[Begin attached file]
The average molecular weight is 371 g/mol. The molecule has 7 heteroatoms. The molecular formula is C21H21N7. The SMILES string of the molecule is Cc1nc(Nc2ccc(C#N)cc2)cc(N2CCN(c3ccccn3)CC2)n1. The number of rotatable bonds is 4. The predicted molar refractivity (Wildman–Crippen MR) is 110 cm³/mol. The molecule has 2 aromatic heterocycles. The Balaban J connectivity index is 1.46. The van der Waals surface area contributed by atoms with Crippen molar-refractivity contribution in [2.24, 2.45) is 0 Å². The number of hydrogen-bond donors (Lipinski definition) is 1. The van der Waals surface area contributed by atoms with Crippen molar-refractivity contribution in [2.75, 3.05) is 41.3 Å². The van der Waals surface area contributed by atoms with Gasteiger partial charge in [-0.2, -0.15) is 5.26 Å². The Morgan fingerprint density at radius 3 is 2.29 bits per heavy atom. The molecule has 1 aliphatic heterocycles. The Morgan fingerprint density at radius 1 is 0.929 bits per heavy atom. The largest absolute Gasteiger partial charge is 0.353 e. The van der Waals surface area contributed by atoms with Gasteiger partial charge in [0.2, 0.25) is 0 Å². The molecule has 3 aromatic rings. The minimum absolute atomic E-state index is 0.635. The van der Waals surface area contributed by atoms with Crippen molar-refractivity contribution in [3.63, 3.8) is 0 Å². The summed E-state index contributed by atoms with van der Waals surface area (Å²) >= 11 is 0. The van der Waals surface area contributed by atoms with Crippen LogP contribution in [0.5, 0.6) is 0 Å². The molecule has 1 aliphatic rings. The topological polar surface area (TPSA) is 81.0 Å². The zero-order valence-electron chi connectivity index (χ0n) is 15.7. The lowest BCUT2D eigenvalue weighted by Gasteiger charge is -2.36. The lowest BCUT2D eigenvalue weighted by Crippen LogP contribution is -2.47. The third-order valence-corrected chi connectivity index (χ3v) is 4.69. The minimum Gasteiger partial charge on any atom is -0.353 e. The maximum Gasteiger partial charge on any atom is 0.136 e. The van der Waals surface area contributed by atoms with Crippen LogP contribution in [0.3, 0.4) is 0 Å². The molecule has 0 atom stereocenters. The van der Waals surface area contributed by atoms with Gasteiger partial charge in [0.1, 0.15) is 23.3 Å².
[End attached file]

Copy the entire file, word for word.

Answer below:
The average molecular weight is 371 g/mol. The molecule has 7 heteroatoms. The molecular formula is C21H21N7. The SMILES string of the molecule is Cc1nc(Nc2ccc(C#N)cc2)cc(N2CCN(c3ccccn3)CC2)n1. The number of rotatable bonds is 4. The predicted molar refractivity (Wildman–Crippen MR) is 110 cm³/mol. The molecule has 2 aromatic heterocycles. The Balaban J connectivity index is 1.46. The van der Waals surface area contributed by atoms with Crippen molar-refractivity contribution in [2.24, 2.45) is 0 Å². The number of hydrogen-bond donors (Lipinski definition) is 1. The van der Waals surface area contributed by atoms with Crippen molar-refractivity contribution in [2.75, 3.05) is 41.3 Å². The van der Waals surface area contributed by atoms with Gasteiger partial charge in [-0.2, -0.15) is 5.26 Å². The Morgan fingerprint density at radius 3 is 2.29 bits per heavy atom. The molecule has 1 aliphatic heterocycles. The Morgan fingerprint density at radius 1 is 0.929 bits per heavy atom. The largest absolute Gasteiger partial charge is 0.353 e. The van der Waals surface area contributed by atoms with Gasteiger partial charge in [0.2, 0.25) is 0 Å². The molecule has 3 aromatic rings. The minimum absolute atomic E-state index is 0.635. The van der Waals surface area contributed by atoms with Crippen molar-refractivity contribution in [3.63, 3.8) is 0 Å². The summed E-state index contributed by atoms with van der Waals surface area (Å²) >= 11 is 0. The van der Waals surface area contributed by atoms with Crippen LogP contribution in [0.5, 0.6) is 0 Å². The molecule has 1 aliphatic rings. The topological polar surface area (TPSA) is 81.0 Å². The zero-order valence-electron chi connectivity index (χ0n) is 15.7. The lowest BCUT2D eigenvalue weighted by Gasteiger charge is -2.36. The lowest BCUT2D eigenvalue weighted by Crippen LogP contribution is -2.47. The third-order valence-corrected chi connectivity index (χ3v) is 4.69. The minimum Gasteiger partial charge on any atom is -0.353 e. The maximum Gasteiger partial charge on any atom is 0.136 e. The van der Waals surface area contributed by atoms with Crippen LogP contribution in [0.3, 0.4) is 0 Å². The molecule has 0 atom stereocenters. The van der Waals surface area contributed by atoms with Gasteiger partial charge in [0.1, 0.15) is 23.3 Å².